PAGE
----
Spring Retreat 2018 was one of the most memorable retreats I’ve ever attended, even though it only took place about a month ago (the first weekend of this April). It’s expected that we lose the spirit of the retreat as time passes on, but for me, the spirit of the Spring Retreat’s message, “I Am Enough,” has remained with me.
On the first night of the retreat, Sarah, the campus minister at Hofstra University, reminded me that I am not alone. “Growing up,” she said, “I suffered immobilizing anxiety and fell into depression.” Listening to her story moved me to tears because I knew exactly how she felt. I wanted to stand up from my seat in the back, wave my hand, and say, “Me too!” I know the feeling of being so anxious, being so fearful, that it causes me to break down to tears, and it makes it extremely difficult for me to move.
Sarah transitioned into an exercise that she did when she was little at a Christian summer camp in Massachusetts, where she became aware that God loves her just the way she is. “For the first time, I felt that I was enough. I was loved,” Sarah told us. In the candle-lit room, we were given glow sticks and broke the glass tubes inside to light them up. We each said a prayer to God, then, one by one, we walked to the front of the room, and laid our glowstick in the shape of the cross on the floor. In this way, our brokenness revealed our light. It was quite beautiful.
My brokenness and weaknesses—the way I put too much pressure on myself, compare myself to others, get annoyed that I put on a extra few pounds—does not and will never outshine or overpower the wonderful, loving, qualities and strengths that embody who I am. My brokenness—our brokenness—is the meaning of the Cross: that we can and will overcome. Our brokenness gives off light that helps us find and feel Hope. When the exercise was over, I carried these ideas on in my prayer.
The next morning, Joanne, my campus minister at Stony Brook University, told a story that melted my heart.
“When I was pregnant with my first child, I thought I was prepared. I was given three baby showers. I read ‘What to Expect When You’re Expecting’ twice. I started to read the next book, ‘What to Expect the First Year,’ but nothing prepared me or told me how I would feel when I would see my son for the first time.”
I could only imagine the feeling Joanne must have felt. My chest gave itself a hug, as if my rib bones fused with one another. I now realize that feeling does not even compare to the experience of seeing your child for the first time. This comparison made me understand that God’s love for us is a million times stronger and more empowering than how a mother feels toward her child.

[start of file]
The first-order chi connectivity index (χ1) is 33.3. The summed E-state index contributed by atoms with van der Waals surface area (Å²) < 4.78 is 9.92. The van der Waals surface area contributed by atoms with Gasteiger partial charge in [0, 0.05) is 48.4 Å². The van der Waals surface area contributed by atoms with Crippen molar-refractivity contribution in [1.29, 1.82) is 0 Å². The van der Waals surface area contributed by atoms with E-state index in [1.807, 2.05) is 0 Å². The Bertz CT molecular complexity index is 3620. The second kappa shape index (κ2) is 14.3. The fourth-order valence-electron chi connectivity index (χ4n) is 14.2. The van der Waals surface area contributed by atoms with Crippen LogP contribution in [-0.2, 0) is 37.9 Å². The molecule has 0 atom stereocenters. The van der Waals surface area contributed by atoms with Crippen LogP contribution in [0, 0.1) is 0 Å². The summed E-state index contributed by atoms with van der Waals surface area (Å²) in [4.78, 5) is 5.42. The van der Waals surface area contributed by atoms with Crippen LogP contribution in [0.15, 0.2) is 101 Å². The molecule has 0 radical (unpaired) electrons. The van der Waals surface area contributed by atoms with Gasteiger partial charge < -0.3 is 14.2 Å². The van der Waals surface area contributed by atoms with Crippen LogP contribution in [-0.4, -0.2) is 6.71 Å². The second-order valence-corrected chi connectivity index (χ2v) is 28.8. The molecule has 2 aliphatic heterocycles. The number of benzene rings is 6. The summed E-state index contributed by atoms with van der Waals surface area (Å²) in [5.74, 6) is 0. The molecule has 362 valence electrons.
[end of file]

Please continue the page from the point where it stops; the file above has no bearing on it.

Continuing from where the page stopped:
“He did not look like the Gerber Baby.” Joanne continued to share. “He had a cone head. He was all red. He looked angry with his tight fists held up by his head, but… I never loved anyone as much as I loved my son. All I wanted to do was stand over my son’s crib and look at him. When I did, I wondered, ‘How can I love someone so much?’”
As a young woman, sure, I have fantasized about what it might feel like to hold my child for the very first time. I can imagine it’s a strong force, one that makes a mother willing to sacrifice and give all of herself to this child. Jesus has done exactly what a parent would do for their child—die for us. We have another parent in God, the Father, who loves us unconditionally. When we fall short, He wants nothing but have us come to him in receiving the Eucharist, prayer or through the act of reconciliation. God could never be disappointed or angry at his beloved daughter or son. He wants nothing but the best for us. He teaches us in ways that we may not fully comprehend all the lessons at the time. God created the universe, so God created you and me exactly the way He wanted us to be. We are here on this Earth for a reason as we were made with perfect care. Knowing this, we are enough just the way we are because God love us just the way we are. I am enough. “I am a child of God” (1 John 3:1).
Joanne gave us a magnet with special quote from St. Francis de Sales. I have kept in a place on my desk in my room where I can read it everyday. It reads:
Have patience with all things, but first with yourself. Never confuse your mistakes with your value as a human being. YOU ARE A PERFECTLY VALUABLE, CREATIVE, WORTHWHILE PERSON SIMPLY BECAUSE YOU EXIST. And no amount of triumphs or tribulations can ever change that. Unconditional self-acceptance is the core of a peaceful mind.
I am enough… at this moment, at this time simply because I exist.
The weekend was filled with community-building events, like small group discussions, one-on-one conversations, and hiking on the beautiful grounds. I was surrounded by people who love me for exactly the way I am. I love them in return. The weight and pressure I put on myself of never being enough was lifted. Being surrounded by those who love God, reminded me that I am not alone. I was not alone. Knowing this, knowing that God loves me, the pressure that I put on myself is lifted off my shoulders and off of my chest.